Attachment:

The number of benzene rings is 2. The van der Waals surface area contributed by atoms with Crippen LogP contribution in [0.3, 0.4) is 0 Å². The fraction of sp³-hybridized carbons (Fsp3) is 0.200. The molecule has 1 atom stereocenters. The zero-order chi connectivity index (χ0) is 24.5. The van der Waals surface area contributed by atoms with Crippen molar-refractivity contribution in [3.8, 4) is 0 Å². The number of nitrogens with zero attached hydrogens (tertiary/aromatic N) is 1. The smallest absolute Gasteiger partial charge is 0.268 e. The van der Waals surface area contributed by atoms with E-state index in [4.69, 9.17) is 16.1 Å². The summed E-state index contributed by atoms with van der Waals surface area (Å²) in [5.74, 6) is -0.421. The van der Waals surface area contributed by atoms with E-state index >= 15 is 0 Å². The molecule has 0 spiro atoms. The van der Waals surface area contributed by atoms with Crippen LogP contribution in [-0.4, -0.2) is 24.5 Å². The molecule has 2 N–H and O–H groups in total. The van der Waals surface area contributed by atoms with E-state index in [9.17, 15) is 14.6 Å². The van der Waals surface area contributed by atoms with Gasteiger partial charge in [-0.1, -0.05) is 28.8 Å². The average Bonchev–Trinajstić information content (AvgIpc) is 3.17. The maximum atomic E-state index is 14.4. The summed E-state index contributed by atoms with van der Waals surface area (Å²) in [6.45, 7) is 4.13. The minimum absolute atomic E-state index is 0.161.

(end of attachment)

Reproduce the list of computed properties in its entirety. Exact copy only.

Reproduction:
The number of benzene rings is 2. The van der Waals surface area contributed by atoms with Crippen LogP contribution in [0.3, 0.4) is 0 Å². The fraction of sp³-hybridized carbons (Fsp3) is 0.200. The molecule has 1 atom stereocenters. The zero-order chi connectivity index (χ0) is 24.5. The van der Waals surface area contributed by atoms with Crippen molar-refractivity contribution in [3.8, 4) is 0 Å². The number of nitrogens with zero attached hydrogens (tertiary/aromatic N) is 1. The smallest absolute Gasteiger partial charge is 0.268 e. The van der Waals surface area contributed by atoms with E-state index in [4.69, 9.17) is 16.1 Å². The summed E-state index contributed by atoms with van der Waals surface area (Å²) in [5.74, 6) is -0.421. The van der Waals surface area contributed by atoms with E-state index >= 15 is 0 Å². The molecule has 0 spiro atoms. The van der Waals surface area contributed by atoms with Crippen LogP contribution in [-0.4, -0.2) is 24.5 Å². The molecule has 2 N–H and O–H groups in total. The van der Waals surface area contributed by atoms with E-state index in [9.17, 15) is 14.6 Å². The van der Waals surface area contributed by atoms with Gasteiger partial charge in [-0.1, -0.05) is 28.8 Å². The average Bonchev–Trinajstić information content (AvgIpc) is 3.17. The maximum atomic E-state index is 14.4. The summed E-state index contributed by atoms with van der Waals surface area (Å²) in [6.45, 7) is 4.13. The minimum absolute atomic E-state index is 0.161.